If you’ve been using Windows Live Mail and plan to upgrade to a new computer, you may want to follow these instructions to get your email transferred. These instructions assume some advanced knowledge of Microsoft Outlook.
- Go to Office365.com to purchase the full Microsoft Office 2016 suite (if you don’t already have Microsoft Outlook).
- Setup access to a compatible email account using POP3. This part is important because if you setup a regular Gmail or other IMAP-like synchronizing email account, the system will try to upload (synchronize) your imported emails and that can really slow down the process or cause it to fail.
- Open Windows Live Mail.
- Open Microsoft Outlook.
- From the File Menu in Windows Live Mail, choose Export to Excel.
- Choose to export all folders or select the ones you’d like to export.
- If the process completes, Microsoft Outlook will now have a folder with your messages in it.
- Save your messages to a PST file, or plan on using the default Outlook PST file and copy it to the new computer after the import / transfer is complete.
Click here for a revised version of the setup checklist.
When a computer is purchased new from the store, or if one is being rebuilt by having Windows reinstalled, there are some standard tasks that generally get performed. This page provides suggested guidelines for setting up a computer from the point of reinstalling Windows on a fresh hard drive, or when setting up a refurbished or new computer for the first time.
Time and Cost Required
This process takes about 3 hours of time cumulatively (of actual hands-on), but could span over several days if a person is doing other things while they wait for updates and other processes to complete.
- For example, working on a computer 10 minutes in one sitting, then 20 minutes sometime later in the day, then 30 minutes later that day, etc. Perhaps 18 of these little sessions could add up to 3 hours total.
- If data transferring is required, this will take additional waiting time for files to copy.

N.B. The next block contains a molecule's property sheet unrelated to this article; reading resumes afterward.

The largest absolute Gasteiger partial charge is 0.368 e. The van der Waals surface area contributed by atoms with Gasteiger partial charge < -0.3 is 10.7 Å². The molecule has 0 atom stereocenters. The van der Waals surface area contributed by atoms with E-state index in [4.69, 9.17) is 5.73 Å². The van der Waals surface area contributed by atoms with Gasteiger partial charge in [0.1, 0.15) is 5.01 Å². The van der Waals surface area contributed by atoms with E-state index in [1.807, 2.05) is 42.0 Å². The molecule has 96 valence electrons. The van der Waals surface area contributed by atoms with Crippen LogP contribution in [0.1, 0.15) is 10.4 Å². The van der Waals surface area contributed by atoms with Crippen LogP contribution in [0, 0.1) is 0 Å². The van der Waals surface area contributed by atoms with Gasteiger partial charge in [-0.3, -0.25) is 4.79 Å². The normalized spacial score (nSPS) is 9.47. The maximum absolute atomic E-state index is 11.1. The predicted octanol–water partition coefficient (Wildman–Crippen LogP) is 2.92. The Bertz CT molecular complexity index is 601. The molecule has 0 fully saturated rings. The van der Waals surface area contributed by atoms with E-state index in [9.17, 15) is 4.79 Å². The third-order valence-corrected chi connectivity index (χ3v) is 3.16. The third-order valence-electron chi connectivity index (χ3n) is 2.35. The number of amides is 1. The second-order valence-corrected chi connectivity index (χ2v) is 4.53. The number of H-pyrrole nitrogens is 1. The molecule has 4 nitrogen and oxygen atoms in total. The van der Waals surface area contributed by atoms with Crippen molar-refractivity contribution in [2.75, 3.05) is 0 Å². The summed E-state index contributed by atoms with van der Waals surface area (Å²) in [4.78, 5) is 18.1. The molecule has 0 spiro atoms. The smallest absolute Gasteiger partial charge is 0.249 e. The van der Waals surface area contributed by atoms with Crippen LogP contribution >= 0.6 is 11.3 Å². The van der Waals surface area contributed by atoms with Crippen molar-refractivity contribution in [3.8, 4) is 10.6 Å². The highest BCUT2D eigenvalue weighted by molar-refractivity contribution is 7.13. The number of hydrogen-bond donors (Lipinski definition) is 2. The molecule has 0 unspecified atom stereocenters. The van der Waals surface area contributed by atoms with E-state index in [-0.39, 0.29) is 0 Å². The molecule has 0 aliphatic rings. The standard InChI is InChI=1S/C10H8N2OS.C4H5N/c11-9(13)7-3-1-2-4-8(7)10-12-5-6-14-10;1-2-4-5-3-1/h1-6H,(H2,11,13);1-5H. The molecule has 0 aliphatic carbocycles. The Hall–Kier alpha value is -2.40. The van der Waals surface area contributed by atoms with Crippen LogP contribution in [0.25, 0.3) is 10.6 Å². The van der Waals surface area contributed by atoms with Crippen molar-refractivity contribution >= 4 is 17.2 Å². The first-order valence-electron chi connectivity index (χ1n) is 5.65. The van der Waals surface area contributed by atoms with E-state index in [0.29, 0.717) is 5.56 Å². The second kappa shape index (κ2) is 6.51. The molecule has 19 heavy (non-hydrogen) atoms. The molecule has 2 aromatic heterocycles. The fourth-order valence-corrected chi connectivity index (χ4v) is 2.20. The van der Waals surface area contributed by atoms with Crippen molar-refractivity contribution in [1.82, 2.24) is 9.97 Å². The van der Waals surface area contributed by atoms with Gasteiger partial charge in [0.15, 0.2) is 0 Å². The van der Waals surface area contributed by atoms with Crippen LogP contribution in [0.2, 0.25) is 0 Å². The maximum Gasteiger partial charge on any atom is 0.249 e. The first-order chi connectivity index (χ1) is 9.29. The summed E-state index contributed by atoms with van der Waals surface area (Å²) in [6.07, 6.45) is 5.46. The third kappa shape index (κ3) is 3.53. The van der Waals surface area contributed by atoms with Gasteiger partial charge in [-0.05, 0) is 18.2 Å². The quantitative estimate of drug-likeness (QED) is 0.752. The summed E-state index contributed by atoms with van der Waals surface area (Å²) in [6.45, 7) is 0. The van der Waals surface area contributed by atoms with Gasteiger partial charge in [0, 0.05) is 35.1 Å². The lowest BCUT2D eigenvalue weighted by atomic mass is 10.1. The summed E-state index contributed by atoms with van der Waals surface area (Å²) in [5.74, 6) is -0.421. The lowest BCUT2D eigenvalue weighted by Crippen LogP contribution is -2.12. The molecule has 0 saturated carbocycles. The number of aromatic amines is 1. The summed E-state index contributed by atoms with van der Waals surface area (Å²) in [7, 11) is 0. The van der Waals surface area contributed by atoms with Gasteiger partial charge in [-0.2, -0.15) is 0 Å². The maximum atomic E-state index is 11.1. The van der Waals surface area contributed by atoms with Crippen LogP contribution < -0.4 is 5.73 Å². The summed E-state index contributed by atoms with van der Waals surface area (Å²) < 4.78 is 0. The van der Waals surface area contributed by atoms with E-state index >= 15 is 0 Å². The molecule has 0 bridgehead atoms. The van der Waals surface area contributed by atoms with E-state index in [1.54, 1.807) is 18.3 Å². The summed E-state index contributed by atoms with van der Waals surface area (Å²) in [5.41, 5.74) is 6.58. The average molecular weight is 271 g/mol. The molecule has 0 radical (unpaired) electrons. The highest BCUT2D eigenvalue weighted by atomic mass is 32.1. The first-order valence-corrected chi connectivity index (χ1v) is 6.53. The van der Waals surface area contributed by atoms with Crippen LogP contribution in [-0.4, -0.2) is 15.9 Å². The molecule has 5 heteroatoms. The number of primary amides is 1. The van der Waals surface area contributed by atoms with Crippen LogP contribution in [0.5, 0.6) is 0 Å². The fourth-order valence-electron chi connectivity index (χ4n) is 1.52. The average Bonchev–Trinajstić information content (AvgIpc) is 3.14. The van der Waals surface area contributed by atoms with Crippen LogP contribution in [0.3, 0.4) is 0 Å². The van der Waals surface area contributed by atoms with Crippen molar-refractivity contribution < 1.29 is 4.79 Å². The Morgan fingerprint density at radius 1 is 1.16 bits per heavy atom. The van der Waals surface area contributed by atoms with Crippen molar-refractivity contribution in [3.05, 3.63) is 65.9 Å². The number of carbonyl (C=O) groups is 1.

- Additional time will be needed for installing software such as Microsoft Office, or office management software (financial, medical, etc.).
These initial steps below assume an installation (upgrade) on an old computer that needs to be wiped off and setup again.
- If Using Existing Drive. If you plan to erase a computer’s existing hard drive and perform a fresh installation of Windows, backup all data first and then install Microsoft Windows 7 [Buy] or Windows 8.1 operating systems. Choose to format the drive for a clean installation.
- When to Choose This Option. This process is sometimes necessary if a system has become corrupted or infected with a virus.
- If Replacing Hard Drive. If performing a hard drive replacement, perhaps due to a hard drive crash, remove the old drive and install new drive. If the old drive has crashed, it could be sent to a data recovery center if files need to be recovered.
- When to Choose This Option. This process is sometimes necessary if your system is messed up and you’d like to take the opportunity to upgrade the drive while installing everything fresh. If your old drive is readable (but perhaps not bootable), you could use an external drive dock or drive enclosure to read files from it.
- If Working on a New Computer. If you are beginning with a new or refurbished computer, create an image backup using a bootable CD copy of Acronis True Image. This will allow you to restore the computer to like-new condition in the event of a hard drive crash, virus infection, or other system malfunction.
- Note: Some new computers allow you to create recovery media. If you have this option, then you might ignore the image backup with Acronis at the beginning of this process. However, it may still be useful to make an image backup after you’ve configured your computer and installed all the software described below. That way, a recovery would include all of this work.
Run or Save
When installing downloaded software, you’ll have an option to Run or Save (and then Run). Saving the software first can be helpful because it’s a record of what’s been installed and it also makes it easier next time if you need to install the software again — or copy it for someone else to use (since these are free programs).
- Network Connection. Ideally you’ll want to connect to a fast Ethernet wired Internet connection since there are quite a few large downloads and updates. If that’s not available, then use a wireless connection. When Windows detects a new network connection has been established, it will ask you to define it as public, work, or home. Choose Work in most circumstances, even if you’re on a home network. The Home setting assumes you’d like to share files and printers.
- Network Adapter Note: If you’re setting up an older refurbished computer using the reinstallation CD, it may be necessary to cross reference the computer serial number to obtain the original system configuration information as well as the network card drivers. Alternatively, if you have a USB to Ethernet adapter with software on CD, you can use that to get connected, and then use the manufacturer’s system information scanner to determine the current configuration.
- Video Adapter Note: After installing the network card drivers, the next software download needed is the specialized video card drivers if available. This will help the video card run faster and provide you with greater control over video. You can obtain this from the manufacturer’s website.